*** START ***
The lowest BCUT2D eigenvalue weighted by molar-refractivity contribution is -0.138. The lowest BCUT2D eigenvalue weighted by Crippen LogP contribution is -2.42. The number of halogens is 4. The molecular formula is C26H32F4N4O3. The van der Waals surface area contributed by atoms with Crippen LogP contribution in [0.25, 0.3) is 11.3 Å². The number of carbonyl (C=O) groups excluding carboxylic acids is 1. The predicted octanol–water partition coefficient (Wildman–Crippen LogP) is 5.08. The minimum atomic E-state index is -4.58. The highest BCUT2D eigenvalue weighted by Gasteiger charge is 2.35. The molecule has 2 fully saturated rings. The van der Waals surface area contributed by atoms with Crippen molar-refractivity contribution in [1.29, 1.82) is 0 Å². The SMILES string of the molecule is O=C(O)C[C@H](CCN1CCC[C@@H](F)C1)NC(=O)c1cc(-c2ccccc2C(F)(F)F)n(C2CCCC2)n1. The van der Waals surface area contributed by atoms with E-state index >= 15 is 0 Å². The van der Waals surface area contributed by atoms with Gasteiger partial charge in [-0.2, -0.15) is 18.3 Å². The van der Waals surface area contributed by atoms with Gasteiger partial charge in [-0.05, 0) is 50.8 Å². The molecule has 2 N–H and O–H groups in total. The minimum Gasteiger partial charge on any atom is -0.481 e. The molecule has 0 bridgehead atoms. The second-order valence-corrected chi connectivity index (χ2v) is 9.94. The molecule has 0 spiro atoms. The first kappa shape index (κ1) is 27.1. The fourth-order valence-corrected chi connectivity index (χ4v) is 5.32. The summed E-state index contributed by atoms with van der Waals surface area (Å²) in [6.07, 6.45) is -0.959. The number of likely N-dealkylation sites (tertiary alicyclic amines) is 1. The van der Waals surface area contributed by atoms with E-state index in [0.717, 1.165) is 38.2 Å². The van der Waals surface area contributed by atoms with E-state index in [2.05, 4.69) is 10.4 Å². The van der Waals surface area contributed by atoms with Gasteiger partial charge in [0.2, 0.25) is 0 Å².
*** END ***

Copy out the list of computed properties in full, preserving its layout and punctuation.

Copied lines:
The lowest BCUT2D eigenvalue weighted by molar-refractivity contribution is -0.138. The lowest BCUT2D eigenvalue weighted by Crippen LogP contribution is -2.42. The number of halogens is 4. The molecular formula is C26H32F4N4O3. The van der Waals surface area contributed by atoms with Crippen LogP contribution in [0.25, 0.3) is 11.3 Å². The number of carbonyl (C=O) groups excluding carboxylic acids is 1. The predicted octanol–water partition coefficient (Wildman–Crippen LogP) is 5.08. The minimum atomic E-state index is -4.58. The highest BCUT2D eigenvalue weighted by Gasteiger charge is 2.35. The molecule has 2 fully saturated rings. The van der Waals surface area contributed by atoms with Crippen molar-refractivity contribution in [1.29, 1.82) is 0 Å². The SMILES string of the molecule is O=C(O)C[C@H](CCN1CCC[C@@H](F)C1)NC(=O)c1cc(-c2ccccc2C(F)(F)F)n(C2CCCC2)n1. The van der Waals surface area contributed by atoms with E-state index >= 15 is 0 Å². The van der Waals surface area contributed by atoms with Gasteiger partial charge in [-0.2, -0.15) is 18.3 Å². The van der Waals surface area contributed by atoms with Gasteiger partial charge in [-0.05, 0) is 50.8 Å². The molecule has 2 N–H and O–H groups in total. The minimum Gasteiger partial charge on any atom is -0.481 e. The molecule has 0 bridgehead atoms. The second-order valence-corrected chi connectivity index (χ2v) is 9.94. The molecule has 0 spiro atoms. The first kappa shape index (κ1) is 27.1. The fourth-order valence-corrected chi connectivity index (χ4v) is 5.32. The summed E-state index contributed by atoms with van der Waals surface area (Å²) in [6.07, 6.45) is -0.959. The number of likely N-dealkylation sites (tertiary alicyclic amines) is 1. The van der Waals surface area contributed by atoms with E-state index in [0.717, 1.165) is 38.2 Å². The van der Waals surface area contributed by atoms with E-state index in [2.05, 4.69) is 10.4 Å². The van der Waals surface area contributed by atoms with Gasteiger partial charge in [0.2, 0.25) is 0 Å².